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2015 Little Easy Bean Network - Old Beans Should Never Die !

Discussion in 'Fruits & Vegetables' started by Bluejay77, Apr 3, 2015.

  1. Aug 16, 2015
    Bluejay77

    Bluejay77 Garden Addicted

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    So you've seen my offsite bean patch and how poorly it's done. Now I have the photos of my plantings in my backyard and in a flower bed by my house. What a total difference in the way these plants developed, and I had planted all this seed the same time I planted my big bean plot six miles away from here. The soil in my offsite bean patch in not poorly drained clay soil. It's beautiful dark black topsoil. You've seen it before in photos. The soil in my back yard gardens was brought in by a landscaper who I had remove an area of the grass sod and dug out about a foot of the clay soil and replaced it with what ever he had. It's very sandy, very well drained. With all the rain we had in the early part of June up until the middle of July. Everything I planted in it has developed wonderfully.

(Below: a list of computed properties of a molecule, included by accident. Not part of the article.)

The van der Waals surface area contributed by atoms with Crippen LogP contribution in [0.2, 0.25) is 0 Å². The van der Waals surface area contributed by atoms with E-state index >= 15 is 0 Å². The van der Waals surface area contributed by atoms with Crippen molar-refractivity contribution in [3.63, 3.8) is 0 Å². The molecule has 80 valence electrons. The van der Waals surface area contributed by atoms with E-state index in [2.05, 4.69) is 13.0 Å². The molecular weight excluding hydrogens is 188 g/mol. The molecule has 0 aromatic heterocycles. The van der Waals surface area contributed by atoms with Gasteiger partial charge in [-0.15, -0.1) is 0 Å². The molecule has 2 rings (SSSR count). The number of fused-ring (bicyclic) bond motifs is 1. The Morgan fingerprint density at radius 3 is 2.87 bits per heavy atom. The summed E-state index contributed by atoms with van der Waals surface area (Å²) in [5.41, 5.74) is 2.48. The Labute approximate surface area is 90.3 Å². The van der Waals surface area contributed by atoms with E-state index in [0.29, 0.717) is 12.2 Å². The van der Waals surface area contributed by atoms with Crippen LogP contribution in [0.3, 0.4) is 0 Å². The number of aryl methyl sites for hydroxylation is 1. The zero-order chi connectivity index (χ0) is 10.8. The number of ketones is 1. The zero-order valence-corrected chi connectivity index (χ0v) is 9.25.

Hal will enjoy the look of my tomato plants again this year. This year the tomatoes look even healthier than last years condidering that it is now the middle of August when many tomato plants in this area is starting to show signs of Septoria leaf spot or other similar looking bacterial blights.

    IMG_0190.JPG My Early Girl Descendants. Now in the fourth year after the Hybrid F1 generation.

    IMG_0191.JPG Fowler snap beans. Row on the Right. I've been picking snap beans for over two weeks.

    IMG_0192.JPG
    Three double rows of carrots. First two double rows are Atomic Red and then a double of row of orange

    IMG_0193.JPG